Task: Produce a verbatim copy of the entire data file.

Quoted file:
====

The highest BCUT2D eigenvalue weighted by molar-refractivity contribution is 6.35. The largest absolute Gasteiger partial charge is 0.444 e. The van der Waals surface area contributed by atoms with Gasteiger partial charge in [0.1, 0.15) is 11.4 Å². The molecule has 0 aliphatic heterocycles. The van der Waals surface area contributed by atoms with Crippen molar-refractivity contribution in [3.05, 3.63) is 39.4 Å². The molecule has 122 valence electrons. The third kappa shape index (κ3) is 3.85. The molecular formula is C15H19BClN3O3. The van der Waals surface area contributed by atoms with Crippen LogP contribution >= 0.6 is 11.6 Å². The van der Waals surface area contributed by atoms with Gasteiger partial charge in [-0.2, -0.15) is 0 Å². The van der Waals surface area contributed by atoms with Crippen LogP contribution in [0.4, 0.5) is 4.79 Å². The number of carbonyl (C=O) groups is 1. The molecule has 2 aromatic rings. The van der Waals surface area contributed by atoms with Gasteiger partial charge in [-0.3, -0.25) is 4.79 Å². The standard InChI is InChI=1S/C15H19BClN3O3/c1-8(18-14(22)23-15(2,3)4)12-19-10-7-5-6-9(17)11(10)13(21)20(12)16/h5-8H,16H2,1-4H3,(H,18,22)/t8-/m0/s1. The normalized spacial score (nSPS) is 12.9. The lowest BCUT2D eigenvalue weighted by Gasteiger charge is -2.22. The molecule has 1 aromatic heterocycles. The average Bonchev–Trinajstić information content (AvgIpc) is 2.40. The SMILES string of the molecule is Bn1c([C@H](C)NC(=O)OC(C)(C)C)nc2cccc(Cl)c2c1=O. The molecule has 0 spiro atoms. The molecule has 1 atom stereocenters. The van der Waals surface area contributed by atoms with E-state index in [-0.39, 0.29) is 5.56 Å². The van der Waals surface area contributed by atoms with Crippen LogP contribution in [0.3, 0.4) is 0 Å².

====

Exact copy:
The highest BCUT2D eigenvalue weighted by molar-refractivity contribution is 6.35. The largest absolute Gasteiger partial charge is 0.444 e. The van der Waals surface area contributed by atoms with Gasteiger partial charge in [0.1, 0.15) is 11.4 Å². The molecule has 0 aliphatic heterocycles. The van der Waals surface area contributed by atoms with Crippen molar-refractivity contribution in [3.05, 3.63) is 39.4 Å². The molecule has 122 valence electrons. The third kappa shape index (κ3) is 3.85. The molecular formula is C15H19BClN3O3. The van der Waals surface area contributed by atoms with Crippen LogP contribution >= 0.6 is 11.6 Å². The van der Waals surface area contributed by atoms with Gasteiger partial charge in [-0.2, -0.15) is 0 Å². The van der Waals surface area contributed by atoms with Crippen LogP contribution in [0.4, 0.5) is 4.79 Å². The number of carbonyl (C=O) groups is 1. The molecule has 2 aromatic rings. The van der Waals surface area contributed by atoms with Gasteiger partial charge in [-0.3, -0.25) is 4.79 Å². The standard InChI is InChI=1S/C15H19BClN3O3/c1-8(18-14(22)23-15(2,3)4)12-19-10-7-5-6-9(17)11(10)13(21)20(12)16/h5-8H,16H2,1-4H3,(H,18,22)/t8-/m0/s1. The normalized spacial score (nSPS) is 12.9. The lowest BCUT2D eigenvalue weighted by Gasteiger charge is -2.22. The molecule has 1 aromatic heterocycles. The average Bonchev–Trinajstić information content (AvgIpc) is 2.40. The SMILES string of the molecule is Bn1c([C@H](C)NC(=O)OC(C)(C)C)nc2cccc(Cl)c2c1=O. The molecule has 0 spiro atoms. The molecule has 1 atom stereocenters. The van der Waals surface area contributed by atoms with E-state index in [-0.39, 0.29) is 5.56 Å². The van der Waals surface area contributed by atoms with Crippen LogP contribution in [0.3, 0.4) is 0 Å².